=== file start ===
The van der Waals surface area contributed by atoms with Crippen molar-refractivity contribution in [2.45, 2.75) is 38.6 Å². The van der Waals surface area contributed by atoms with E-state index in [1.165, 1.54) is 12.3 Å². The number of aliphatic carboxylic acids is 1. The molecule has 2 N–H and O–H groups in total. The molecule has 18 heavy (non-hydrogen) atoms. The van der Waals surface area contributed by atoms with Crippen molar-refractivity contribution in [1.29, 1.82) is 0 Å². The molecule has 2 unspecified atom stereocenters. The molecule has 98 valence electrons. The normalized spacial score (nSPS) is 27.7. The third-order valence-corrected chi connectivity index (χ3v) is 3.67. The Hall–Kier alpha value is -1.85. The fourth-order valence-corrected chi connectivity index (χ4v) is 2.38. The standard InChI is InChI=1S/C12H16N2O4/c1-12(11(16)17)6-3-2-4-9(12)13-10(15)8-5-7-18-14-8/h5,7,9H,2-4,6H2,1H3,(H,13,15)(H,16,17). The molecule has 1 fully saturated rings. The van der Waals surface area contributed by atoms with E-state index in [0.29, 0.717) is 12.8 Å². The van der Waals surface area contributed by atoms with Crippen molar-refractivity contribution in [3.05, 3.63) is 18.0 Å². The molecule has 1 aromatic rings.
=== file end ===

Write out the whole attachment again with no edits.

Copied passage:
The van der Waals surface area contributed by atoms with Crippen molar-refractivity contribution in [2.45, 2.75) is 38.6 Å². The van der Waals surface area contributed by atoms with E-state index in [1.165, 1.54) is 12.3 Å². The number of aliphatic carboxylic acids is 1. The molecule has 2 N–H and O–H groups in total. The molecule has 18 heavy (non-hydrogen) atoms. The van der Waals surface area contributed by atoms with Crippen molar-refractivity contribution in [1.29, 1.82) is 0 Å². The molecule has 2 unspecified atom stereocenters. The molecule has 98 valence electrons. The normalized spacial score (nSPS) is 27.7. The third-order valence-corrected chi connectivity index (χ3v) is 3.67. The Hall–Kier alpha value is -1.85. The fourth-order valence-corrected chi connectivity index (χ4v) is 2.38. The standard InChI is InChI=1S/C12H16N2O4/c1-12(11(16)17)6-3-2-4-9(12)13-10(15)8-5-7-18-14-8/h5,7,9H,2-4,6H2,1H3,(H,13,15)(H,16,17). The molecule has 1 fully saturated rings. The van der Waals surface area contributed by atoms with E-state index in [0.29, 0.717) is 12.8 Å². The van der Waals surface area contributed by atoms with Crippen molar-refractivity contribution in [3.05, 3.63) is 18.0 Å². The molecule has 1 aromatic rings.